While everyone was talking about parties, the political parties have found time to discuss vaping and other tobacco harm reduction issues. Alexander Stafford asked the Secretary of State for Health and Social Care about flavours, the government’s tobacco control plan has been delayed again, and Mark Pawsey expressed his opinion that, when it does finally make its way to the House, the tobacco control plan should embrace vaping.
Rother Valley’s MP Alexander Stafford asked is the Secretary of State was going to investigate breaches of the prohibition of characterising flavours in tobacco products, if the products would be removed and what penalties companies found to be in breach of regulations will face.
Upend Global Open System Supply? | RegWatch
Late last year, China amended its laws, so that vaping product manufacturers are now subject to strict regulation by the Chinese government, under the same regulatory authority as combustible cigarettes.
The move outlaws the production and sale of refillable vapes for the domestic market, causing genuine concern over the future global supply of open systems hardware.
In this episode of RegWatch, we are joined by esteemed regulatory lawyers Azim Chowdhury in Washington, D.C., and David Ettinger in Shanghai, China, both from the firm Keller & Heckman.
In bid to cut down on cigarette smokers
Asa Salikupt, from the End Cigarette Smoke Thailand (ECST) network, said the network supports DES Minister Chaiwut Thanakamanusorn’s plan to legalise e-cigarettes and hopes the working group will be transparent, listen to public opinions and allow e-cigarette users to provide information.
“We believe the legalisation of e-cigarettes will help Thailand achieve the goal of reducing cigarette smokers and protecting non-smokers from the danger of second-hand smoke,” he said.
He also pointed out that the Excise Department can introduce an e-cigarette tax once it’s legalised.
Are all about protecting tobacco tax revenues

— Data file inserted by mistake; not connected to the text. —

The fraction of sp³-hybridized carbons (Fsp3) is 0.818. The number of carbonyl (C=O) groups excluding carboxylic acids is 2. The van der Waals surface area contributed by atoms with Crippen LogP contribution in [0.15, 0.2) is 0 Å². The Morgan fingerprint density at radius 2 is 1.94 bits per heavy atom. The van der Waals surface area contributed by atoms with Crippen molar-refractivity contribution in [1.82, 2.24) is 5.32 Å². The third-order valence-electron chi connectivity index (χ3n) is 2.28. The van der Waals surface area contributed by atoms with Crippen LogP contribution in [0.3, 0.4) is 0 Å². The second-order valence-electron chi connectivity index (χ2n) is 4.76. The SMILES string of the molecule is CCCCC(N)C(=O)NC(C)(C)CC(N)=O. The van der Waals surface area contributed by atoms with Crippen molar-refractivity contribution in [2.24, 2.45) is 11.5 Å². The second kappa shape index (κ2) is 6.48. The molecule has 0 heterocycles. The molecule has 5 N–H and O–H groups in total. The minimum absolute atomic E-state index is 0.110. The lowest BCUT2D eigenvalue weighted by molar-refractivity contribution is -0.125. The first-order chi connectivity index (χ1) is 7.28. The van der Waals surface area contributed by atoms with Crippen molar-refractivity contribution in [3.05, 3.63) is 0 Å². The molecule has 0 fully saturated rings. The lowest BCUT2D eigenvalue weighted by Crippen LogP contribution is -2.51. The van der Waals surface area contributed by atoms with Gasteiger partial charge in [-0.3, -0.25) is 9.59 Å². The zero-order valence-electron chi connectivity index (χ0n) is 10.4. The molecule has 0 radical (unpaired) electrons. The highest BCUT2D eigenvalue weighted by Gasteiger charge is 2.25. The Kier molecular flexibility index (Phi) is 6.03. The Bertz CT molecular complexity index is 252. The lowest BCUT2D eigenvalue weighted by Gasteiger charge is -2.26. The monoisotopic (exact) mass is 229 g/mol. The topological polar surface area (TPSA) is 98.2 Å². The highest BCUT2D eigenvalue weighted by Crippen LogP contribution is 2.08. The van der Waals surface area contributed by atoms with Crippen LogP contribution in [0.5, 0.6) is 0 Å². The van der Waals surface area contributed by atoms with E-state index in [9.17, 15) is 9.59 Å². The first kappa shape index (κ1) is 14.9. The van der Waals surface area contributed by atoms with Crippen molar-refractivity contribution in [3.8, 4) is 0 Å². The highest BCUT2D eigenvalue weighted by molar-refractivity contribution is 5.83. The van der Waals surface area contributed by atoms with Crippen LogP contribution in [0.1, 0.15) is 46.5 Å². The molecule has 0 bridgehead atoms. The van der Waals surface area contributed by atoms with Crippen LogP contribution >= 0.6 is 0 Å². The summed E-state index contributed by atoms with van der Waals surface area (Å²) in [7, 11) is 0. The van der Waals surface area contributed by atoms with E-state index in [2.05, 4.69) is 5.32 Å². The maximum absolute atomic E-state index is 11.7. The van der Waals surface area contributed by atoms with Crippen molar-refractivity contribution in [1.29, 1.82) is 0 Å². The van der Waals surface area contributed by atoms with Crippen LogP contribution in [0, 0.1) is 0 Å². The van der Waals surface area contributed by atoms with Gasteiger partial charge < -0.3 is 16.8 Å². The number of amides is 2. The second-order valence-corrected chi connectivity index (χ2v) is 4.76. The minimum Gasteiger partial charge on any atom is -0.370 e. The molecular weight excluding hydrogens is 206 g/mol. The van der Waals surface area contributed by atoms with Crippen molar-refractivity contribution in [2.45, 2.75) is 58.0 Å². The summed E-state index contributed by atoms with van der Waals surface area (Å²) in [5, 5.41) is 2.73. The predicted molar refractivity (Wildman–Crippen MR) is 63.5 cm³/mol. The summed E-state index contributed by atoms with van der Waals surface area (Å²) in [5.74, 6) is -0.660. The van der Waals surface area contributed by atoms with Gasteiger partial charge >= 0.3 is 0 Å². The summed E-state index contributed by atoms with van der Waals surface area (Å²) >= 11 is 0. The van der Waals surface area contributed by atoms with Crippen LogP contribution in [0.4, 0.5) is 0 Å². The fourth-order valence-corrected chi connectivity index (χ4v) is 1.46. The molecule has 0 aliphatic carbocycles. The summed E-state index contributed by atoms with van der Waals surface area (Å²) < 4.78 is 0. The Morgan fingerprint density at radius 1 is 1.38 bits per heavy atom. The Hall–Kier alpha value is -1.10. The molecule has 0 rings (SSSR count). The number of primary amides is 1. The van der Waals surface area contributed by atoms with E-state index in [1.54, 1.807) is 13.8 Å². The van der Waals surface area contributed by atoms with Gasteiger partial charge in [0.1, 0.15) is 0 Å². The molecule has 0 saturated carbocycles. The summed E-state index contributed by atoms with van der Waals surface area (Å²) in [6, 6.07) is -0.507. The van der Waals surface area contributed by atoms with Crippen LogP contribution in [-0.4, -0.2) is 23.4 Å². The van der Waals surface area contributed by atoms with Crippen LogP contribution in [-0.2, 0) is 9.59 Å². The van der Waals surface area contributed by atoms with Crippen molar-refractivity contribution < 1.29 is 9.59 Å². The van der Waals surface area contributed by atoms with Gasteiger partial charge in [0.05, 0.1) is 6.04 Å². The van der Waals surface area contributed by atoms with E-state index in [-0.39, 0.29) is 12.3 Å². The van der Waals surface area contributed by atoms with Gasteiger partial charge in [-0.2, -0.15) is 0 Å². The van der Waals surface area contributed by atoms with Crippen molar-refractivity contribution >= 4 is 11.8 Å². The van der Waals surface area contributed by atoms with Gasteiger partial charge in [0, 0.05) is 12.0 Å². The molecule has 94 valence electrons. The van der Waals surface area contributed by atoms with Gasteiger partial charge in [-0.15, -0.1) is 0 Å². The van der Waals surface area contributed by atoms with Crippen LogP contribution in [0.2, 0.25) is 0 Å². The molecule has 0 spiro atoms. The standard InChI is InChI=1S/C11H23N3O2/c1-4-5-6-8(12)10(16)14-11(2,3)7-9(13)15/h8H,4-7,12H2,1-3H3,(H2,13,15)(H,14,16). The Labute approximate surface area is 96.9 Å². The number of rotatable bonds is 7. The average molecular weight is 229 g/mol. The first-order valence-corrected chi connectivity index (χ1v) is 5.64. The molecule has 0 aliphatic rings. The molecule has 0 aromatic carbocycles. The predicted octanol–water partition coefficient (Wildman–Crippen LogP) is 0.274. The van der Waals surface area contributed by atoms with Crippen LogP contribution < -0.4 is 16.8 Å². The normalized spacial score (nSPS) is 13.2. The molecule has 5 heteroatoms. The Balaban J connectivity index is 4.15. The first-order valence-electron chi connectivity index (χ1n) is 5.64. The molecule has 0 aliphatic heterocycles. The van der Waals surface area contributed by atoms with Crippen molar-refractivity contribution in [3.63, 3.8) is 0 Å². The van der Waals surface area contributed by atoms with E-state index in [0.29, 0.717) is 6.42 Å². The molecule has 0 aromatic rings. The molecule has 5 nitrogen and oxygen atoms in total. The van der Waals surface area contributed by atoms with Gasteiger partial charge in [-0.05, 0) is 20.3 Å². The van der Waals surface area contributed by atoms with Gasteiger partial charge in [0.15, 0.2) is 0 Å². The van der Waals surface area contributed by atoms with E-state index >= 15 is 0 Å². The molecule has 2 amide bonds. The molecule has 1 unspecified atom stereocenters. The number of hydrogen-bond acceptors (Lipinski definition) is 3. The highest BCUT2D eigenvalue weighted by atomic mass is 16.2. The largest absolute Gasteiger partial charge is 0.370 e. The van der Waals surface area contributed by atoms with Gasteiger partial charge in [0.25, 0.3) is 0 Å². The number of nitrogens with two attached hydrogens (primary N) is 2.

It’s National Non-Smoking Week in Canada, which falls on the third week of January and is dedicated to raising awareness of the dangers of smoking cigarettes. January 2022 is also the month that Health Canada had hoped it would be able to implement a ban on flavoured vaping products — a proposal that will discourage smokers from switching to less-harmful products. But perhaps that’s exactly the point.
Nobody should be surprised that money and taxes has played a huge role in shaping the public health crusade to end smoking in Canada. The anti-smoking crusade was once about lowering cancer rates, making restaurants smell nicer and emptying the emphysema wards. Nicotine wasn’t the villain, carcinogens were.
A look back at how things have moved on or otherwise…
James Dunworth, Ashtray Blog
During 12 years in this industry, I have seen numerous attempts to derail and destroy vaping. These attempts have often had some success.
Today, in many countries, vapers face restrictions, flavour bans and even criminal prosecution. Some vapers have been fined or sent to prison for daring to use e-cigarettes to try and stop smoking and save their lives. Even in the UK, nicotine levels and tank sizes are limited and the 10ml limit on e-liquid bottles creates both pointless expense and needless plastic waste.
The battle goes on, and the next major attack on vaping is likely to happen at the WHO Conference of the Parties (COP) on tobacco later this year.
For Small Vape Industry – Jim McDonald
Nearly five years after the FDA Center for Tobacco Products published the Deeming Rule in May 2016, the FDA has issued the final Premarket Tobacco Application (PMTA) rule. A PMTA—intended to prove to the FDA that a product is “appropriate for the protection of public health”—must be submitted to receive marketing approval from the agency for vaping products (and other tobacco products).
Nothing in the final rule will provide any relief to the small e-liquid manufacturers that have been the pioneers and standard-bearers of the American vaping industry. The difficult and expensive PMTA process has not changed in the final rule, and the cost and complexity of the requirements will drive many independent manufacturers out of business.